Canadian and other northern forests are given little attention in the climate negotiations. Photo: ©Scalia Media /

Forests – still a neglected issue in climate negotiations

By: Wendel Trio

The protection of forests did not figure high on the UN climate convention’s COP28 agenda last December and it really seems negotiators are waiting for Brazil’s COP30 in 2025.

With attention rightly focusing on the fossil fuel phase-out debate at Dubai’s COP28, it is good to briefly reflect on the outcomes of COP28 as they relate to (Northern) forests. As was expected, forest issues did not figure high on the COP agenda and it really seems negotiators are waiting for Brazil’s COP30, to be held in the Amazon city of Belem in November 2025, to restart real conversations on the important role of forest conservation in the fight against climate change.

Three key elements of COP28’s outcome relate directly to forests:

  • continued dissension on forest-related elements in the rules to implement Article 6 of the Paris Agreement which relates to carbon markets;
  • additional pledges on financial support for forest conservation (in developing countries);
  • the integration of the Glasgow Leaders Declaration on Forests and Land Use in the outcome of the First Global Stocktake.

Governments have been battling over rules to manage carbon markets. These are very important as forest-related offset projects in particular have been very controversial, both in terms of their actual rather limited contribution to fighting climate change, as well as in their failure to recognise the rights of indigenous peoples and legitimate concerns over their impact on biodiversity.
The discussions on Article 6.2 (which focuses on bilateral markets) revolved around how to ensure environmental integrity of forest projects while discussions on Article 6.4 (which provides a UN managed market) dealt with the inclusion of removals in the mechanism.

The Article 6.2 negotiations were in particular torn between two opposing positions: The US and others promoted an open system that builds on the infrastructure established by the voluntary carbon market. The EU and its partners, by contrast, advocated for a more centralised system with an international transaction registry at its core and high minimum standards for mitigation activities. No agreement was found and negotiations were postponed until 2024.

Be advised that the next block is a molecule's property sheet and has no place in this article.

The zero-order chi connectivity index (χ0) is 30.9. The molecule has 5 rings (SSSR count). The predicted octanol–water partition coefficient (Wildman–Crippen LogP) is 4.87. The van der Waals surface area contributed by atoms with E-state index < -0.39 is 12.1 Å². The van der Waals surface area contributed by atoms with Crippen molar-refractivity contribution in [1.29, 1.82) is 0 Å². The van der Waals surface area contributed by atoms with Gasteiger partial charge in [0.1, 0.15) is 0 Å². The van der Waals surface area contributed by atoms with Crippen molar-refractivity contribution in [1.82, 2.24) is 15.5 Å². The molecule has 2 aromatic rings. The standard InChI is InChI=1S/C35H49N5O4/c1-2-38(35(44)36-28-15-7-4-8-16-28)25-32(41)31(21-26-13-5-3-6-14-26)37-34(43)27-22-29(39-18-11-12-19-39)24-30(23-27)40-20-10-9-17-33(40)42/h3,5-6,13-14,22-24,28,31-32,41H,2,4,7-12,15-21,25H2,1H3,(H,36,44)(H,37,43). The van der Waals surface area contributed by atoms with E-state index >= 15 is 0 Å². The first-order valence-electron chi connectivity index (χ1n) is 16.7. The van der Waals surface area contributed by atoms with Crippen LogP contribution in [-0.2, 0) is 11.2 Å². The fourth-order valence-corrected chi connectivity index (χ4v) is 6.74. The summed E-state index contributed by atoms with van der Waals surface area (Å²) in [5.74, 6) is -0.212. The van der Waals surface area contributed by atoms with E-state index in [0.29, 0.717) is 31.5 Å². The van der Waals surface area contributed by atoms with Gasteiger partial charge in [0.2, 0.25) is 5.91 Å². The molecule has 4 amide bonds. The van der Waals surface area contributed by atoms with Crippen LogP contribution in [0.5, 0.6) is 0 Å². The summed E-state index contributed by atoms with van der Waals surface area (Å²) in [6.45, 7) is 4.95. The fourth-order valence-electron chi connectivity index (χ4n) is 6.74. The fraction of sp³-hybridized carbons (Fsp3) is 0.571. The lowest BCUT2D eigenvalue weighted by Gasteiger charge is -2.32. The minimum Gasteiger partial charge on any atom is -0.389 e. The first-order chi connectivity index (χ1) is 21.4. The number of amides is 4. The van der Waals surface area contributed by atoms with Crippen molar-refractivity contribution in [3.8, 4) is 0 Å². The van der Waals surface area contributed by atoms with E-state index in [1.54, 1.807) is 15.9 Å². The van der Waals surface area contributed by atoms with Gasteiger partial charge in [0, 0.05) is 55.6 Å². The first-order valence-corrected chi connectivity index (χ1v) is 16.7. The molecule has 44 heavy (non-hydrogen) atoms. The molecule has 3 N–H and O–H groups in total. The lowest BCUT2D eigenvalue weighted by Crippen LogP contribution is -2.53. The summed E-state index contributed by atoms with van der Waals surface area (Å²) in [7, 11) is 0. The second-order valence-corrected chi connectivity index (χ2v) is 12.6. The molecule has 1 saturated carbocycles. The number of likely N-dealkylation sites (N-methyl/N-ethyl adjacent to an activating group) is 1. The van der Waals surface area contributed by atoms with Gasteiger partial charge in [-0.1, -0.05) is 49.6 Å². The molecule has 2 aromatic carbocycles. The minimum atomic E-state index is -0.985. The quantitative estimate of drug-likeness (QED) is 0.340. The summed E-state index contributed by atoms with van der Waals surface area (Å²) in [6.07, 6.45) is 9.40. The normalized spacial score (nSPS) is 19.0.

Regarding Article 6.4, Parties faced the task of taking final decisions that would make the Article 6.4 mechanism operational. This mainly entailed a decision on guiding principles for developing methodologies to calculate emission reductions and to ensure additionality. The recommendations on methodologies tabled by the Supervisory Body of the mechanism shortly before the COP provided an acceptable basis for many Parties, however many Parties also regard these and decisions on the inclusion of removals as an unbreakable package. And including both nature-based as well as technology-based removal activities proved once again a task of such complexity with its crunch issues of permanence, reversals, and leakage that a consensus was impossible to achieve.

For both Article 6.2 and 6.4, final compromise texts were published on the evening of the 12 December but also with discussions through the night, and ultimately Parties were unable to find
common ground. The intense negotiations could not bridge the divide between countries that were aiming for a system with a maximum of flexibility and those that demanded a more centralised approach to increase transparency, environmental integrity and measurable contributions to the ambition-raising character of the Paris Agreement. In light of the loopholes and flaws included in the text proposals for Article 6.2 and 6.4, their non-adoption has prevented further damage.